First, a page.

The FPGA supplier known as Intel PSG (the Programmable Systems Group, formerly named Altera) will be announcing its new name and mission on February 29 – the leap day of a leap month of a leap year – because it’s being billed as a leap forward for the company. Get it? Consequently, I thought this would be a good time to document the early history of Altera from its beginnings, because no one seems to have written it down and because there seem to be a lot of inaccurate histories floating around on the Web. Before you read this article, be sure you’ve read Part 1.
Paul Hartmann and Bob Newhagen started a consulting firm called Source III in 1981. They were contracted by and acted as intermediary for several gate-array vendors – including Motorola, TI, and Signetics – to help clients develop gate arrays for their system designs. The design tools were crude and rudimentary back then, but the gate arrays were small, so the Source III team could design and check these early gate arrays by hand.
Source III became profitable, but there was an ebb and flow to the revenue, as there is with any consulting business. No one was getting rich. Michael Magranet joined Hartmann and Newhagen at Source III to manage the gate array test program development, and the company hired some people from the local community colleges and taught them how to do some of the design work. Eventually, Hartmann and Newhagen gave a couple of corporate seminars on gate arrays and then decided to create a book about the subject. Electronic Trend Publications published the book, titled “Gate Arrays: Implementing LSI Technology,” in 1982. This book described more than 50 gate array vendors, covering every conceivable niche, and it soon became the definitive reference for companies considering the use of gate arrays in their designs.
The market landscape as described in this book convinced Hartmann that the industry had absolutely no need for yet another gate array supplier. The Source III partners decided that what the industry really needed was a user-programmable gate array, so that board-level designers need not wait for a chip after completing their design. The partners developed a plan to create a semiconductor company that specialized in PLDs. The company would be named Altera.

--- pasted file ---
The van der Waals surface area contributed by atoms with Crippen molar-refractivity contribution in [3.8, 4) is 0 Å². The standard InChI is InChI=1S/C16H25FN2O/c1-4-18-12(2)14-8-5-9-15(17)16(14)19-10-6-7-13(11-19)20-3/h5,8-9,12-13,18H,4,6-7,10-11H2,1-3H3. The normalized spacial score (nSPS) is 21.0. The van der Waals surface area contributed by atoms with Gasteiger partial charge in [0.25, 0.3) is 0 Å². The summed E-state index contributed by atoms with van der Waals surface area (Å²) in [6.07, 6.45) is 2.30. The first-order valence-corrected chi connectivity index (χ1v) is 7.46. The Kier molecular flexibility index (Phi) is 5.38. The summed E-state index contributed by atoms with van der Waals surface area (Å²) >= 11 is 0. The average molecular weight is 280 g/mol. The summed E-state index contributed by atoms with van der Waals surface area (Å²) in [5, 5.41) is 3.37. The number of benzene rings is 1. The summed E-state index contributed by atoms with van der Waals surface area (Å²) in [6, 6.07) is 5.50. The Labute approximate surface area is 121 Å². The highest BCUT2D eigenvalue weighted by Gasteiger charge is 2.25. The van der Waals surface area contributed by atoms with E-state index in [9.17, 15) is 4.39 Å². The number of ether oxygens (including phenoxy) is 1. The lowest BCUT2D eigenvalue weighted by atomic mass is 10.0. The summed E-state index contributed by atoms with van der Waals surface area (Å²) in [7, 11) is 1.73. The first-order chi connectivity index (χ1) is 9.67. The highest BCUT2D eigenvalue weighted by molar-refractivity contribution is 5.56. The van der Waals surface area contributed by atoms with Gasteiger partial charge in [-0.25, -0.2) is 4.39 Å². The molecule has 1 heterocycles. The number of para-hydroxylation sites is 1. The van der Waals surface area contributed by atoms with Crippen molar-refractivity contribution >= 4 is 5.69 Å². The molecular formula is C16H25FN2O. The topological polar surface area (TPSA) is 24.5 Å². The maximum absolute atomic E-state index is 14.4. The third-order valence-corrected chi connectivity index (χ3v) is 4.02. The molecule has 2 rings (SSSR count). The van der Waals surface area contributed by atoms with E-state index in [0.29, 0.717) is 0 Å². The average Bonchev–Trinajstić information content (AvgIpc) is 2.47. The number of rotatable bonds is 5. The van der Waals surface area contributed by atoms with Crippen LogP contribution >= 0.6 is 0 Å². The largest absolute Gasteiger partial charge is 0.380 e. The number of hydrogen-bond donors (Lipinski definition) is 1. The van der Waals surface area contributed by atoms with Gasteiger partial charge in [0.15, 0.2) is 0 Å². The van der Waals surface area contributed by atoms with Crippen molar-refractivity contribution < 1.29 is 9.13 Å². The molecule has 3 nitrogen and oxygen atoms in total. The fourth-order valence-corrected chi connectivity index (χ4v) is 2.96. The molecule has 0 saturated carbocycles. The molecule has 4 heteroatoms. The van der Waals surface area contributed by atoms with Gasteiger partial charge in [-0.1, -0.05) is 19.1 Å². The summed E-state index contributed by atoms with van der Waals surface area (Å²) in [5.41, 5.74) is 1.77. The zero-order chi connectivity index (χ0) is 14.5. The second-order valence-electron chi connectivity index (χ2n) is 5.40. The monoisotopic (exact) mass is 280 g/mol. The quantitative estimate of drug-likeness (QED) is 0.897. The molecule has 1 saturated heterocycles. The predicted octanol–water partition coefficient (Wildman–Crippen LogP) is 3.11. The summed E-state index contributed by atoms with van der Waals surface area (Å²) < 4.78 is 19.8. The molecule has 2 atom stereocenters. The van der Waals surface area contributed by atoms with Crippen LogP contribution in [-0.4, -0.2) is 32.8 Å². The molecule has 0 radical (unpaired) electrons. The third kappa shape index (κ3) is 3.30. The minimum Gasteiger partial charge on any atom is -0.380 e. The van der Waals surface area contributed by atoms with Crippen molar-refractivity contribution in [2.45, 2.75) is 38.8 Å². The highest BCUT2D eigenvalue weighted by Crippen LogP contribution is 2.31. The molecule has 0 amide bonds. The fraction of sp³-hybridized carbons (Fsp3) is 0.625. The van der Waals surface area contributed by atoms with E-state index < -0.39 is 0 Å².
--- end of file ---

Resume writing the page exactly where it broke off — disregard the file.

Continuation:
Existing PLDs such as the Signetics field-programmable PLAs and MMI’s PALs had established that there was a market for PLDs, but the Source III team decided to build much larger devices that could compete with mask-programmed gate arrays. Jim Sansbury, whom Hartmann had met at Fairchild, left Hewlett Packard to become the fourth Altera founder. Sansbury’s role was to be the process guy, because every semiconductor startup to that point had built a fab. Back then fabs were relatively inexpensive, so Sansbury seemed to be a reasonable addition to the team.
These four people secured $750,000 in funding, to be delivered in partial payments as milestones were met, and launched Altera in June 1983, approximately six months before Bernie Vonderschmitt, Ross Freeman, and Jim Barnett II founded archrival-to-be Xilinx. The four Altera founders decided that none of them had the background or experience to be the new company’s CEO. They interviewed about 15 potential candidates and settled on Rodney “Do it now!” Smith from Fairchild.
Ultimately, Altera didn’t build a fab. Just like Xilinx’s Bernie Vondeschmitt, Altera’s founders realized early on that fabs are expensive to maintain and that keeping the fabs and processes current takes a pile of money each year, and the size of that annual pile of money grows with each passing year. Instead, Altera went looking for a semiconductor company with an existing fab and a compatible CMOS EPROM process technology that would be willing to fabricate silicon for Altera. Ricoh became Altera’s first semiconductor foundry and Altera became the first fabless semiconductor startup. Shortly after that, Xilinx came to much the same conclusion, and the company partnered with Seiko, which became its first semiconductor foundry.